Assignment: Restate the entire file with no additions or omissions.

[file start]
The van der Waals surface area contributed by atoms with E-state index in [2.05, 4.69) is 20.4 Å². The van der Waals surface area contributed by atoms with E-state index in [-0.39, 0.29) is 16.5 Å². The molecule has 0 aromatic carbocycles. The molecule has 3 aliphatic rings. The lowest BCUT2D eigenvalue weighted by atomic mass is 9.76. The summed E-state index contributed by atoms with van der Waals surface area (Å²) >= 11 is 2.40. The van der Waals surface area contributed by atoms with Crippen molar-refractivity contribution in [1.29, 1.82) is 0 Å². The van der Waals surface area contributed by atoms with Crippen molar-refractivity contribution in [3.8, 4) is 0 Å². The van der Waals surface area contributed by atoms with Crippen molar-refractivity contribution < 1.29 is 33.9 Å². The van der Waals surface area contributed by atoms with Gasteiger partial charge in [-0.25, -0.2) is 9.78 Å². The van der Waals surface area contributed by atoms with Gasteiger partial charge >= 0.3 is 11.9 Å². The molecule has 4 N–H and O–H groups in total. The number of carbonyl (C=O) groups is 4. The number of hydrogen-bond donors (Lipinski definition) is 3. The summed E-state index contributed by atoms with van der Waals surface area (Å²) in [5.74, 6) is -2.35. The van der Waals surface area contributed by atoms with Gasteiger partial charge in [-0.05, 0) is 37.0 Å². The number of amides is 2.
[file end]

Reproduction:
The van der Waals surface area contributed by atoms with E-state index in [2.05, 4.69) is 20.4 Å². The van der Waals surface area contributed by atoms with E-state index in [-0.39, 0.29) is 16.5 Å². The molecule has 0 aromatic carbocycles. The molecule has 3 aliphatic rings. The lowest BCUT2D eigenvalue weighted by atomic mass is 9.76. The summed E-state index contributed by atoms with van der Waals surface area (Å²) >= 11 is 2.40. The van der Waals surface area contributed by atoms with Crippen molar-refractivity contribution in [1.29, 1.82) is 0 Å². The van der Waals surface area contributed by atoms with Crippen molar-refractivity contribution in [3.8, 4) is 0 Å². The van der Waals surface area contributed by atoms with Crippen molar-refractivity contribution < 1.29 is 33.9 Å². The van der Waals surface area contributed by atoms with Gasteiger partial charge in [-0.25, -0.2) is 9.78 Å². The van der Waals surface area contributed by atoms with Gasteiger partial charge >= 0.3 is 11.9 Å². The molecule has 4 N–H and O–H groups in total. The number of carbonyl (C=O) groups is 4. The number of hydrogen-bond donors (Lipinski definition) is 3. The summed E-state index contributed by atoms with van der Waals surface area (Å²) in [5.74, 6) is -2.35. The van der Waals surface area contributed by atoms with Gasteiger partial charge in [-0.05, 0) is 37.0 Å². The number of amides is 2.